I was surprised that I was staying in the middle of the pack and with minimal effort.  The wind was in my face,  I was pedaling under my own power and keeping up!  It was an incredibly euphoric feeling.  Unfortunately, when we hit the first long hill, euphoria turned to anxiety and then… embarrassment.

My pedaling slowed, and it became extremely hard to mash down on the pedals.  With very minimal spinning of my legs I tried to switch to higher gear, but I actually ended up in a lower gear which made it even harder. When I did finally gear up, it was too late.  I couldn’t move the pedals fast enough to switch gears, and my chain fell off , so I was at a dead stop. Of course I was so concerned about the gears I didn’t unclip out of my pedals, and I went down on my side.  The only thing that really hurt was my ego as I stood my bike up and examined the chain.  The group was passing me all asking if I was ok, and taking for granted that I was telling them I was fine and to keep going.  By the time I had my chain back on the group was completely out of site.  I pedaled like a bat out of hell hoping to catch up, but I missed a turn and ended up 10 miles out of my way, and lost.

To make a long story short ( I know, too late) one of the faster members of the group realized I was gone, backtracked, and finally found me asking directions at a convenience store.  He led me back to the group and I finished the ride without any other issues, but I learned a lot of lessons that day.

Hints to get started in cycling straight from the Goof:

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On my first bike after a couple of modifications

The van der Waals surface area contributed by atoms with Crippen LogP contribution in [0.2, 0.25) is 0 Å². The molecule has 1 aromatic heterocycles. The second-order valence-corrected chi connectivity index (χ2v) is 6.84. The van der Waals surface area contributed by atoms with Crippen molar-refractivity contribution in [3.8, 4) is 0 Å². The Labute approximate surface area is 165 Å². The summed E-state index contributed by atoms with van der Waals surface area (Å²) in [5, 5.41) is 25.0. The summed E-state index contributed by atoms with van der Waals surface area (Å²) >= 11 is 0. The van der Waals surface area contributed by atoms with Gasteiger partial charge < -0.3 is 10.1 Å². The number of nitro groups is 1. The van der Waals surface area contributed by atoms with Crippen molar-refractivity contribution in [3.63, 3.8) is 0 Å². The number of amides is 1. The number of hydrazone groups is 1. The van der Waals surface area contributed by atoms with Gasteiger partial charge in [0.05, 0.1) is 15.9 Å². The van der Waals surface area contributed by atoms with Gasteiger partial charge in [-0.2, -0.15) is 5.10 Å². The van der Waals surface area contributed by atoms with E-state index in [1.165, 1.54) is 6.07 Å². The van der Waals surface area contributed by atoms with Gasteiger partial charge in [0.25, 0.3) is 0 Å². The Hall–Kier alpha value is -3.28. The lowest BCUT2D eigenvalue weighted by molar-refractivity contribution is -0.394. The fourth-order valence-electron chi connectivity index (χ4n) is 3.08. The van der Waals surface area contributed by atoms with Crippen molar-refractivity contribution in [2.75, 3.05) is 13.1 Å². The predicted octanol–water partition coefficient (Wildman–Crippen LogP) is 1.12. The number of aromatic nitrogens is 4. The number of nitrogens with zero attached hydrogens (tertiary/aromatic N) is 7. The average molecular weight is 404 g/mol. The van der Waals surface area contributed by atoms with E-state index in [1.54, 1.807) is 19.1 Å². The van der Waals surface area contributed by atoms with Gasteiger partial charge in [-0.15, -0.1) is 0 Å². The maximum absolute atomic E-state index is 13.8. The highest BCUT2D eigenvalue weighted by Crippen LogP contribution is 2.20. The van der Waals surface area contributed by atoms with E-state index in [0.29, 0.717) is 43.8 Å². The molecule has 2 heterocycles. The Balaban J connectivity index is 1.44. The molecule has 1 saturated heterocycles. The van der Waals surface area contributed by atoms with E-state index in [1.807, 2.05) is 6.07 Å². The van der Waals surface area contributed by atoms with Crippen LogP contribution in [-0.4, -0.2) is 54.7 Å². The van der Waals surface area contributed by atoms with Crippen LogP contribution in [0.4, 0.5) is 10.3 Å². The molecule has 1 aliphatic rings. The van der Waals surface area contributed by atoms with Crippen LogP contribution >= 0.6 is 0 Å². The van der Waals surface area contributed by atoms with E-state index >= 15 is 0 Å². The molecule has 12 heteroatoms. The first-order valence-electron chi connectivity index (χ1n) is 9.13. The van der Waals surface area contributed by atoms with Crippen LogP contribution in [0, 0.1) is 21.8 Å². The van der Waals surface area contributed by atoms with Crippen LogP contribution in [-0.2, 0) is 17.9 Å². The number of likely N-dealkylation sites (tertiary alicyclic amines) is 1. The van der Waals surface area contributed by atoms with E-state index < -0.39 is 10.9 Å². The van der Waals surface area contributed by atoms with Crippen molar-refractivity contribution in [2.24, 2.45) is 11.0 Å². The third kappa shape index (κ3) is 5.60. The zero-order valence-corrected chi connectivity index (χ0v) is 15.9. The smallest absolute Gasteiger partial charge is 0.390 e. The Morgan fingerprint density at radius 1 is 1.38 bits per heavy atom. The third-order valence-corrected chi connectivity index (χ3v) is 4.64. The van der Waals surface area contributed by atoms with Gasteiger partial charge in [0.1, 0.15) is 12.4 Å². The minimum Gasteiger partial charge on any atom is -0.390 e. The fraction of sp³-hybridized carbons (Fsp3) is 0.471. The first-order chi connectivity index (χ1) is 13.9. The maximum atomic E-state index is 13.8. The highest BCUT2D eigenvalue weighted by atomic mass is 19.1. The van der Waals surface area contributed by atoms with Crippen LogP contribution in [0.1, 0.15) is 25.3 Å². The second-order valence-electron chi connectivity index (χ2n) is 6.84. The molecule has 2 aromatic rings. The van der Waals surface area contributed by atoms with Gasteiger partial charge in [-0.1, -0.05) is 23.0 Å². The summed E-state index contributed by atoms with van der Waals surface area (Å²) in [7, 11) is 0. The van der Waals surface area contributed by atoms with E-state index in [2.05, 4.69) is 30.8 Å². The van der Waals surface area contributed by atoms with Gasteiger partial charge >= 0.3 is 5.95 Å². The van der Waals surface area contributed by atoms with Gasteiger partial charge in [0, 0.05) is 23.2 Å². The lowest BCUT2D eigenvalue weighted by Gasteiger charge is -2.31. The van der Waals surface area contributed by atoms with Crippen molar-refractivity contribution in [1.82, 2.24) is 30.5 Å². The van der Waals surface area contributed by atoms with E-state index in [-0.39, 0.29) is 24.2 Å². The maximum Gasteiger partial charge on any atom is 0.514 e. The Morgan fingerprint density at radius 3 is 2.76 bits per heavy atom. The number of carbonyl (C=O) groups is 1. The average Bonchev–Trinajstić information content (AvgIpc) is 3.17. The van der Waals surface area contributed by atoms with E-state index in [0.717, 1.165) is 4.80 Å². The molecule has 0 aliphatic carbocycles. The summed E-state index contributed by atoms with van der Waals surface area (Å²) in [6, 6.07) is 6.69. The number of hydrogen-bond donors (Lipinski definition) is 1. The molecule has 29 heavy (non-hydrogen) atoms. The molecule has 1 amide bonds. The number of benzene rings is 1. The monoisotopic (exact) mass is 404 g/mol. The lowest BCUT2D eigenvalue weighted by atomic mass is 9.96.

1. Buy an entry level road bike.  This is usually an aluminum alloy frame.  You don’t want a Wal-mart special, but you don’t need to start with the top of the line bike either.

2. Purchase a set of entry level pedals, cleats and shoes.  The pedals usually come with the cleats and the bike shop will install them for  you.

3. Purchase safety equipment.  Biking shorts, and a helmet to start.  I would also have a set of sunglasses as well.  Not just to keep the sun out of your eyes, but it helps with the wind too.  Make sure you also have at least one water bottle with a cage installed on your bike.

4. Get the bike fit for you.  Have a certified bike fitter make those adjustments specifically for you.

5. Practice getting in and out of your cleats .  Put your bike in a doorway, hold onto the frame and get in and get out of your cleats.  Find the most comfortable side of the bike and then practice getting out of the cleats and putting your foot on the ground.

6.  Take a short ride around your neighborhood and continue to practice getting in and out of your cleats.  When seeing a stop or even a potential stop ahead practice just moving your heel just to the point where you unclip before stopping so you have a quick option that you can pull out of your clip to stop or return your heel to clip back in to keep going.  Remember to always clip out and stand with the same foot first every time.

7.  Understand your gears.  While in that first ride, switch the gears on your right hand and find what lever takes you to a higher or easier gear, and which one brings you to a lower or harder gear.

8.  Take your first long ride with friends and have some fun.

One last thing, you are going to fall.  That is just the reality of it.  You will get stuck in your cleats at some point and you will fall over, but it will be minimal.  The trick is to accept it, get up brush yourself off, laugh at yourself, get back on your bike and have fun.  It’s worth it I promise.

This post was originally published for IR4C for their new media site, IR4C.TV on July 2, 2013.

The 1st week: Are my goals realistic?

I have come to the realization that even I, as the epitome of the positive mental attitude, still hear those negative voices in my head.  For all the conversations I have with clients, friends and other athletes about going out and just having fun, I still have grand notions of finishing races with a PR(personal record) and while working out this week those goals seem daunting.